Another condition that is linked with running is iliotibial band syndrome.
Someone with this condition will feel pain at the side of the knee, that may pass up the thigh (and even as high as the hip). The pain is originating from the iliotibial band, which is a tendon that links the knee with the hip.
Once again, this is strongly linked to running but seldom found among cyclists.
6. Avoid Hyperextension
A classic running injury is hyperextension. This is basically where the straightened leg extends beyond the perpendicular and strains the joint ligaments and tendons.
This would happen where the knee is behind the vertical of the straight thigh and calf.
This can happen often to runners, particularly if they don’t run with the correct form.
It is potentially possible to happen in cycling if you are pedaling a bike that is the wrong dimensions. You must ensure that your leg is not fully straight at the lowest point of your pedaling action.
Ideally, when you are cycling, your leg should be somewhere between about 80% and 90% straight at its straightest point (and never more straight than 90%).
As long as you adhere to this simple rule, hyperextension is not something that you should ever need to worry about.
7. Easier To Warm Up
Another difference between cycling and running is that it is easier to warm up while actually cycling than it is while running.
You can go through the gears on a bike! (literally and figuratively). You can start as slowly as you want, and move through to more strenuous exercise when you feel your body is fully warm.
This is not the case with running. You have to be moving at some level of effort to even start, and there is no opportunity to cruise at any point. You either run or you don’t!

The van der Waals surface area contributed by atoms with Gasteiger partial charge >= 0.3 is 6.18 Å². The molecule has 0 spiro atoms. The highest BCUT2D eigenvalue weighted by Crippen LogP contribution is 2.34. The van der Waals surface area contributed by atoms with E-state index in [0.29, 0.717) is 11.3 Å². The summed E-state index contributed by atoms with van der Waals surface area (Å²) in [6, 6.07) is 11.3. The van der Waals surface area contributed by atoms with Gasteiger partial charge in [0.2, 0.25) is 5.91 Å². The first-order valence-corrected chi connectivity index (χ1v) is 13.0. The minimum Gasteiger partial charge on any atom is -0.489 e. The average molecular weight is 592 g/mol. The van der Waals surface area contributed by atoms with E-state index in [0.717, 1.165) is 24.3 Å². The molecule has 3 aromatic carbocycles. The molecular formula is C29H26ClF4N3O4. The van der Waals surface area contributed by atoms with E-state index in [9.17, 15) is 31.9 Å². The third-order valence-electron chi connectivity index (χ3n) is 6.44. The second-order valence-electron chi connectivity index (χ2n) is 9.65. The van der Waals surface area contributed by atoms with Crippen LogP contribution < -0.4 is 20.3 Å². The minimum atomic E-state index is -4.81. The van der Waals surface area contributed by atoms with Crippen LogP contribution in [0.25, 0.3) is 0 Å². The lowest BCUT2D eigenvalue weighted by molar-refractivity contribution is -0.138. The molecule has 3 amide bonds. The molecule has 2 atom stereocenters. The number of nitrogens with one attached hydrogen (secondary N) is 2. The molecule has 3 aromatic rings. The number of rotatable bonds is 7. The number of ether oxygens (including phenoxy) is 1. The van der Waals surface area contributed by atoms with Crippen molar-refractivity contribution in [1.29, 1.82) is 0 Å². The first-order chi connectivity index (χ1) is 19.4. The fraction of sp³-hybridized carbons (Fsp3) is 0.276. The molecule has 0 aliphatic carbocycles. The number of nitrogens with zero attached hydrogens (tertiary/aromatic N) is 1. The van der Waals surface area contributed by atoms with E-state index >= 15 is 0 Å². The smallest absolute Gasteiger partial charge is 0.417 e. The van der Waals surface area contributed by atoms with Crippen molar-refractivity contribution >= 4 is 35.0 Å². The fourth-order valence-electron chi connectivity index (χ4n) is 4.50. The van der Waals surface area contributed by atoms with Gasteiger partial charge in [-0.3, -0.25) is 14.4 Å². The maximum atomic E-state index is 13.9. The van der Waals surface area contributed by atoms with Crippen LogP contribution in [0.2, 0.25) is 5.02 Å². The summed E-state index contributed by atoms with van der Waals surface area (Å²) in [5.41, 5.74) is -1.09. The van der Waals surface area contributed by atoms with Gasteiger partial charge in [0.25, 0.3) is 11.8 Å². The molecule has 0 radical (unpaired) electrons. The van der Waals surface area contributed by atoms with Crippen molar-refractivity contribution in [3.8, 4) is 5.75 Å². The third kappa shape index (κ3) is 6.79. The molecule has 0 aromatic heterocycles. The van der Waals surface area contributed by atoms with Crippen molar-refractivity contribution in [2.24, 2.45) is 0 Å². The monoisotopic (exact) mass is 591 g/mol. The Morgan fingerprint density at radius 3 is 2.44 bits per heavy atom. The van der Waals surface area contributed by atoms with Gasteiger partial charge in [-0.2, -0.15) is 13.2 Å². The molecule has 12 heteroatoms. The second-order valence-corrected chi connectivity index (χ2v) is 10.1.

It is in the first few minutes of an activity that your knees are at their most vulnerable. When they are more warmed up and into an activity, they are then less likely to suffer from injury.
This is partly because the synovial fluid in the knees warms up as you warm up. This helps lubricate the joints and keep everything moving smoothly. And if it is warmed it functions more efficiently.
8. Easier To More Lightly Engage Your Core
In general, there is less strain on your core while cycling than there is when running.
What impact does this have on knees?
Well, having a solid core actually means there is less stress placed on the joints. Running requires greater use of the core to retain balance, and this makes the joints work harder to maintain this balance.
9. Different Cycling Types
One of the beauties of cycling is that there are so many different types. And all of them are knee friendly.
This makes it a much more versatile pastime than running.
There is a wide range of indoor cycles around these days. A fantastic one for office workers is the under-desk cycle. These cycles are placed quite literally under desks, and you can cycle on them as you complete tasks from a sedentary position.
These cycles are super knee-friendly, in that the range of knee motion is reduced even from standard cycling.
Here’s a fantastic video from Doctor Jo where she demonstrates the simple action of a desk cycle:
10. Arthritis Friendly
Running and cycling are polar opposites where arthritis is concerned.
Many physios do not recommend running to those suffering with arthritis. Generally, high-impact activities that jolt the joints can have detrimental effects.
Some activities that are not recommended for arthritis sufferers include:
- Jump rope
- Any activity where both feet are off the ground at the same time.
On the other hand, low-impact activities are ideal for arthritis sufferers.
Cycling is ideal as the pedaling motion has such a fluid and gentle motion on the knee joint. Also, it is easy to change intensities, and you can cycle as slowly as you want.
Other good activities for those with arthritis include:
- Tai chi
- Walking in water
- Water aerobics
- Walking on flat ground
It should be noted that the best type of cycling for arthritis is on a stationary bike. This will minimize the jarring and jolting of cycling outdoors on different terrain.
11. Gentle Stretching And Movement
Cycling helps the knee joint bend and stretch gently. It is a fluid motion, which works well with the fluid nature of the knee.
Running, on the other hand, is just a whole load jerkier and joltier, and this is just not really what our knees were built for. I think this really is the bottom line!
Cycling = smooth. Running = jerky.
Go cycling for knees every time!